•  provide prevention education to parents and young couples
     • Partner with clergy and congregations to develop
     •  understanding of the issues, including the effects of abuse on Jewish spirituality and how Jewish spirituality can help heal trauma
     •  knowledge of and comfort with referring to community resources
     •  tools for congregational leaders speaking out on the topic and
     •  awareness of workshops, speakers, and parenting programs available from the Shofar Coalition and elsewhere
     • Create professional cross-training partnerships to foster collaboration, holistic service provision, and referrals on topics including domestic violence, child abuse, sexual assault, addictions, mental health, etc., for
     •  Jewish organizations and agencies
     •  secular agencies which serve Jewish families
     •  Rabbis and congregational leaders
     •  school personnel
     •  primary care providers

ACTION STEPS
The Shofar Coalition’s first big task is to develop a “Jewish Plan for Awareness and Response to Family Abuse” for the Baltimore Jewish Community. There is a clear consensus about the need for such an approach. Ample ability and talents exist in the excellent social services within the Baltimore Jewish community. What has—so far—been missing is a detailed, organized, culturally sensitive, and agreed-upon plan for a coordinated response by willing partners.

Funding for a planning period has been secured to:

     • Assess the strengths and needs in the Baltimore area for holistic services and supports for abused individuals and their families.
     • Recruit and cement collaborative partnerships among:
     •  health, service, and community support providers
     •  congregational leaders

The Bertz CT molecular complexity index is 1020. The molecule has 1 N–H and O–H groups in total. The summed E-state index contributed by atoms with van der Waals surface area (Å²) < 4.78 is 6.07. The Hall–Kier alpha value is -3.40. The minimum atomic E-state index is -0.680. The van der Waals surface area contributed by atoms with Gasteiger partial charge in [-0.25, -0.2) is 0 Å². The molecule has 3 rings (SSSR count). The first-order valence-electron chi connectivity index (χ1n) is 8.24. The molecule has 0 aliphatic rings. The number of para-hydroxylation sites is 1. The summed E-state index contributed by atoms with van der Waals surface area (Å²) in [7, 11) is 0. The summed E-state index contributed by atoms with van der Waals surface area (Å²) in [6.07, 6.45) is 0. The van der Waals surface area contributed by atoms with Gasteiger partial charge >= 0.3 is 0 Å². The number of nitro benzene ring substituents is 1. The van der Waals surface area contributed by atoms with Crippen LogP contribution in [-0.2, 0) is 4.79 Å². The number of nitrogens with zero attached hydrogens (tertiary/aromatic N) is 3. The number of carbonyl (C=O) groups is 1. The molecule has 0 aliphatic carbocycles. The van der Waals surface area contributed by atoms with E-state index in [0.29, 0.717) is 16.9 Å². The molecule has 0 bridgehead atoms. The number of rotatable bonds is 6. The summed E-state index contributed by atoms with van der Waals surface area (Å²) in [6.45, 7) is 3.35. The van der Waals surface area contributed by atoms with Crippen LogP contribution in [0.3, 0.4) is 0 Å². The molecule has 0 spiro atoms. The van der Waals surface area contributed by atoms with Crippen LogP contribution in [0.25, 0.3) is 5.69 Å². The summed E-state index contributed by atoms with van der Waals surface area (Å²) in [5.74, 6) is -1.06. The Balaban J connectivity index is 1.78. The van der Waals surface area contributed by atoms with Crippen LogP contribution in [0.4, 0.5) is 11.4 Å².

•  religious and day-school personnel
     •  Jewish civic organizations
     •  Jewish abuse survivors and their families
     •  Leaders of the Jewish business community
     •  Jewish media
     •  Plan a public awareness campaign
     • Write, distribute, and publicize an action plan for a communitywide Jewish response to abuse and neglect among our own
     • Plan a parallel coalition of funders to support implementation of the “Jewish Plan for Awareness and Response to Family Abuse”

COLLABORATIVE PARTNERS (AS OF AUGUST 2006)
The ASSOCIATED
     Baltimore Board of Rabbis
     Baltimore Child Abuse Center
     Baltimore City State’s Attorney’s Office
     Bikkur Cholim
     CHANA
     Etz Chaim Center
     Hadassah of Greater Baltimore
     Harry and Jeanette Weinberg Foundation
     House of Ruth
     Hopkins Hillel
     Jewish Addiction Services
     Jewish Big Brother League
     Jewish Family Services
     JSafe (The Jewish Institute Supporting an Abuse-Free Environment)
     Jewish Women International
     Jews for Judaism
     Johns Hopkins University Counseling Center
     Leadership Council on Child Abuse & Interpersonal Violence
     MD Healthcare Coalition against Domestic Violence
     Mid-Atlantic JACS (Jewish Alcoholics, Chemically Dependent Persons and Significant Others
     National Council of Jewish Women
     Office of the Attorney General of Maryland
     Rabbinical Council of Greater Baltimore
     Shleimut, Jewish Community Center
     Sidran Institute
     Sinai Family Violence Program
     Tova House
     TurnAround
     University of Maryland School of Social Work

Individual members:
     • Psychotherapists in private practice
     • Adult survivors of physical, sexual, and emotional abuse or domestic violence in childhood or adulthood
     • Family members of survivors
     • Individual rabbis
     • Community leaders and advocates

PROJECTS
About Sidran Projects
Spirituality and Victims Services Initiative
Risking Connection
Faith in Health
The Shofar Coalition
Healing Self-Injury
Sidran's Speakers Bureau
Archived Past Projects
 
 
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"We help people understand, recover from, and treat trauma and dissociation"